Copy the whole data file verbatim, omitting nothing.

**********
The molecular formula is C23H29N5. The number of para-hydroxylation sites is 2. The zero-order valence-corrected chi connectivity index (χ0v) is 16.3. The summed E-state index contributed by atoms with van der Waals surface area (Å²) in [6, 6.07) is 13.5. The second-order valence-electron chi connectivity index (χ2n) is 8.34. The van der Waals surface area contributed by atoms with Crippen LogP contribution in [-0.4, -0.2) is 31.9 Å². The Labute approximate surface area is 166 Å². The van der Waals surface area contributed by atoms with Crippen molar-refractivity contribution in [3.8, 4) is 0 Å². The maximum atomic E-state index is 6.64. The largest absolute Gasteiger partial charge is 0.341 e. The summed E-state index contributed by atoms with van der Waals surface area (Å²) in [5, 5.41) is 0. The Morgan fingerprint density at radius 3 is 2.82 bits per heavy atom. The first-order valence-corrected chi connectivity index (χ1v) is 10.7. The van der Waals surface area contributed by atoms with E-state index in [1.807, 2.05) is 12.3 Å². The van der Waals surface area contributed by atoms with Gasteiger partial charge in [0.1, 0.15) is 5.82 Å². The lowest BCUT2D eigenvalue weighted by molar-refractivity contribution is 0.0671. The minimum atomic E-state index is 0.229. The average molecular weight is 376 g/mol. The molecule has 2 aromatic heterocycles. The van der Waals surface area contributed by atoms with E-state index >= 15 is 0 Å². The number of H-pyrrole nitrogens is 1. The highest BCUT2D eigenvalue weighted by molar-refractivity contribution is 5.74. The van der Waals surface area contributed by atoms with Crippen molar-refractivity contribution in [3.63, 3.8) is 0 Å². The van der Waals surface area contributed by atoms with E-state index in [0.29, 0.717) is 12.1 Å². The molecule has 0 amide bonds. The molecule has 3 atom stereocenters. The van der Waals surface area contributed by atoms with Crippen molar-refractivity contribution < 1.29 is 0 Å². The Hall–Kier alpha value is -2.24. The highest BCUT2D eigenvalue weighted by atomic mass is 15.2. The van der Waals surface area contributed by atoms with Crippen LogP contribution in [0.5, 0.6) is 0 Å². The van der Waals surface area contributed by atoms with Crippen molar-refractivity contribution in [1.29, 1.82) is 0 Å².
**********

The molecular formula is C23H29N5. The number of para-hydroxylation sites is 2. The zero-order valence-corrected chi connectivity index (χ0v) is 16.3. The summed E-state index contributed by atoms with van der Waals surface area (Å²) in [6, 6.07) is 13.5. The second-order valence-electron chi connectivity index (χ2n) is 8.34. The van der Waals surface area contributed by atoms with Crippen LogP contribution in [-0.4, -0.2) is 31.9 Å². The Labute approximate surface area is 166 Å². The van der Waals surface area contributed by atoms with Crippen molar-refractivity contribution in [3.8, 4) is 0 Å². The maximum atomic E-state index is 6.64. The largest absolute Gasteiger partial charge is 0.341 e. The summed E-state index contributed by atoms with van der Waals surface area (Å²) in [5, 5.41) is 0. The Morgan fingerprint density at radius 3 is 2.82 bits per heavy atom. The first-order valence-corrected chi connectivity index (χ1v) is 10.7. The van der Waals surface area contributed by atoms with E-state index in [1.807, 2.05) is 12.3 Å². The van der Waals surface area contributed by atoms with Gasteiger partial charge in [0.1, 0.15) is 5.82 Å². The lowest BCUT2D eigenvalue weighted by molar-refractivity contribution is 0.0671. The minimum atomic E-state index is 0.229. The average molecular weight is 376 g/mol. The molecule has 2 aromatic heterocycles. The van der Waals surface area contributed by atoms with E-state index >= 15 is 0 Å². The number of H-pyrrole nitrogens is 1. The highest BCUT2D eigenvalue weighted by molar-refractivity contribution is 5.74. The van der Waals surface area contributed by atoms with Crippen molar-refractivity contribution in [3.63, 3.8) is 0 Å². The van der Waals surface area contributed by atoms with E-state index in [0.29, 0.717) is 12.1 Å². The molecule has 0 amide bonds. The molecule has 3 atom stereocenters. The van der Waals surface area contributed by atoms with Crippen molar-refractivity contribution < 1.29 is 0 Å². The Hall–Kier alpha value is -2.24. The highest BCUT2D eigenvalue weighted by atomic mass is 15.2. The van der Waals surface area contributed by atoms with Crippen LogP contribution in [0.5, 0.6) is 0 Å². The van der Waals surface area contributed by atoms with Crippen molar-refractivity contribution in [1.29, 1.82) is 0 Å².